SINGAPORE (EDGEPROP) - In the lead-up to the launch of Pasir Ris 8 on July 24, developers Allgreen Properties and Kerry Properties collected more than 1,500 cheques as expressions of interest across two weeks when it opened for preview. Pasir Ris 8 has only 487 units, which translates to a ratio of more than 3:1. The developer sold 415 units (85%) on the first weekend of launch, at an average price of close to $1,600 psf. (See also: Pasir Ris, a town close to nature and the sea)
Prices had started at about $1,400 psf on the morning of July 24. The developer is said to have increased prices six times throughout the day. The biggest round of price hikes occurred at 8pm, according to agents, where two-bedroom units saw the biggest jump of close to $360,000. A two-bedroom, ninth-floor unit of 710 sq ft with an indicative selling price of $1.145 million ($1,613 psf) at 9am was eventually sold for 31.3% higher at $1.503 million ($2,116 psf) at 10.30pm.
“Prices had started at a reasonable rate, and they were revised upward on several occasions,” according to an agent who requested anonymity. “It’s a function of supply and demand as the developer was gauging the strength of the take-up and increased prices along the way.”
However, some potential buyers took to social media postings to express their views. An investor who declined to be named, related her experience yesterday to EdgeProp Singapore. She was eyeing a two-bedroom unit on the fourth floor of one of the seven blocks.
While waiting her turn, she found that the unit of her choice was already been taken by the time she was in the queue. Her booking slot was initially 4pm, but by the time she entered the queue, it was about 5.30pm. Given that the unit she wanted had been taken, she chose another two-bedroom type as alternative. As more units were sold along the way, the asking price of her selected units increased by $20,000 by 6pm.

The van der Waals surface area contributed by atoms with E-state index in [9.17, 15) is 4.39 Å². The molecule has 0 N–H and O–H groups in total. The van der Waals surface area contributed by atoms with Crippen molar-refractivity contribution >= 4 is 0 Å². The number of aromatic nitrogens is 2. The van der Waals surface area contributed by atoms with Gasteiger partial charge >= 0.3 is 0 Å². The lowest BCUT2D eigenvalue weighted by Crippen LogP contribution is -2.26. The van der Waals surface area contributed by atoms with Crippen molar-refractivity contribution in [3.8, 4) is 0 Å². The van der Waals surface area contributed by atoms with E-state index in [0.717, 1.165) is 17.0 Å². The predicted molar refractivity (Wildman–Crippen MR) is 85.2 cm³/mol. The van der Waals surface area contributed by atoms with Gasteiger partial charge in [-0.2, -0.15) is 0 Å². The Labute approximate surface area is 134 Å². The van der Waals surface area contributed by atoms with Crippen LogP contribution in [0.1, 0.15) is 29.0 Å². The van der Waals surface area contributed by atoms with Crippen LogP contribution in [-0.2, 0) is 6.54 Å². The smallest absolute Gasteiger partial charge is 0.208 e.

When it was her turn to book a unit, it was 6.50 pm. The project was said to be 80% sold by then. The asking price of the two-bedroom unit she had selected was also adjusted upwards by $150,000. “I couldn’t believe it, thus I asked for a confirmation of the pricing,” she recounts in a phone interview. “We were shocked with the price increase. I wasn’t prepared to pay for the huge increase and decided to walk away from the purchase.”
She adds: “If prices increased that much, those who bought earlier were lucky, but it won’t be fair for the later buyers, not to mention that the increase was for the least preferred units.”
On a more philosophical note, she says: ”I guess there will be people who are willing to pay that price. After all, it’s about willing buyers and willing sellers.”
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